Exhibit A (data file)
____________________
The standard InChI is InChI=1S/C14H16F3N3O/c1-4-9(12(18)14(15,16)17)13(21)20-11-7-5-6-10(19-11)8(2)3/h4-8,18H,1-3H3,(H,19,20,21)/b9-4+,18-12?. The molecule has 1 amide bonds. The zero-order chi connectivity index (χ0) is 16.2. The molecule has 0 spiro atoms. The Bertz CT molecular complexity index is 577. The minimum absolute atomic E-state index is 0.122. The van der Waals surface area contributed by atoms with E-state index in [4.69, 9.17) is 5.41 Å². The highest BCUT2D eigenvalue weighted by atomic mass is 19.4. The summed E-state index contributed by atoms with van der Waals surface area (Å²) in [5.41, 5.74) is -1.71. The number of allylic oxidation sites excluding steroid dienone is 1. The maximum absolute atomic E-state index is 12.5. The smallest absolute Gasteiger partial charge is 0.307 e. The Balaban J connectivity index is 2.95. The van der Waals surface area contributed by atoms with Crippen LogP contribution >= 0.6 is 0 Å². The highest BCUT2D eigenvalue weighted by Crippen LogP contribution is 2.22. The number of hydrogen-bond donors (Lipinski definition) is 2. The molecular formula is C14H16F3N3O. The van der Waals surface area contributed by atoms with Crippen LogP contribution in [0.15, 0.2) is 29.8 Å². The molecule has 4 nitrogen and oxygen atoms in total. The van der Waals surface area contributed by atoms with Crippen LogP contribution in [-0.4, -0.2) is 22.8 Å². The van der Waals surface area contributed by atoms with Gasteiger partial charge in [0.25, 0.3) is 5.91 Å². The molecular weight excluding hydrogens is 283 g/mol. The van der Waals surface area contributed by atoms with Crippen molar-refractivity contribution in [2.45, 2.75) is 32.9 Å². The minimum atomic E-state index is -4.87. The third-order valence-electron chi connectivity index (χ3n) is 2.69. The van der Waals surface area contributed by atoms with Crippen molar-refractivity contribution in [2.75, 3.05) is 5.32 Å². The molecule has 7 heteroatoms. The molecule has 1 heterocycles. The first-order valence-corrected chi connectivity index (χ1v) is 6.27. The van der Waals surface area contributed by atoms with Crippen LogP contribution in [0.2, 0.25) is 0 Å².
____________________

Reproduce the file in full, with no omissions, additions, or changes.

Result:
The standard InChI is InChI=1S/C14H16F3N3O/c1-4-9(12(18)14(15,16)17)13(21)20-11-7-5-6-10(19-11)8(2)3/h4-8,18H,1-3H3,(H,19,20,21)/b9-4+,18-12?. The molecule has 1 amide bonds. The zero-order chi connectivity index (χ0) is 16.2. The molecule has 0 spiro atoms. The Bertz CT molecular complexity index is 577. The minimum absolute atomic E-state index is 0.122. The van der Waals surface area contributed by atoms with E-state index in [4.69, 9.17) is 5.41 Å². The highest BCUT2D eigenvalue weighted by atomic mass is 19.4. The summed E-state index contributed by atoms with van der Waals surface area (Å²) in [5.41, 5.74) is -1.71. The number of allylic oxidation sites excluding steroid dienone is 1. The maximum absolute atomic E-state index is 12.5. The smallest absolute Gasteiger partial charge is 0.307 e. The Balaban J connectivity index is 2.95. The van der Waals surface area contributed by atoms with Crippen LogP contribution >= 0.6 is 0 Å². The highest BCUT2D eigenvalue weighted by Crippen LogP contribution is 2.22. The number of hydrogen-bond donors (Lipinski definition) is 2. The molecular formula is C14H16F3N3O. The van der Waals surface area contributed by atoms with Crippen LogP contribution in [0.15, 0.2) is 29.8 Å². The molecule has 4 nitrogen and oxygen atoms in total. The van der Waals surface area contributed by atoms with Crippen LogP contribution in [-0.4, -0.2) is 22.8 Å². The van der Waals surface area contributed by atoms with Gasteiger partial charge in [0.25, 0.3) is 5.91 Å². The molecular weight excluding hydrogens is 283 g/mol. The van der Waals surface area contributed by atoms with Crippen molar-refractivity contribution in [2.45, 2.75) is 32.9 Å². The minimum atomic E-state index is -4.87. The third-order valence-electron chi connectivity index (χ3n) is 2.69. The van der Waals surface area contributed by atoms with Crippen molar-refractivity contribution in [2.75, 3.05) is 5.32 Å². The molecule has 7 heteroatoms. The molecule has 1 heterocycles. The first-order valence-corrected chi connectivity index (χ1v) is 6.27. The van der Waals surface area contributed by atoms with Crippen LogP contribution in [0.2, 0.25) is 0 Å².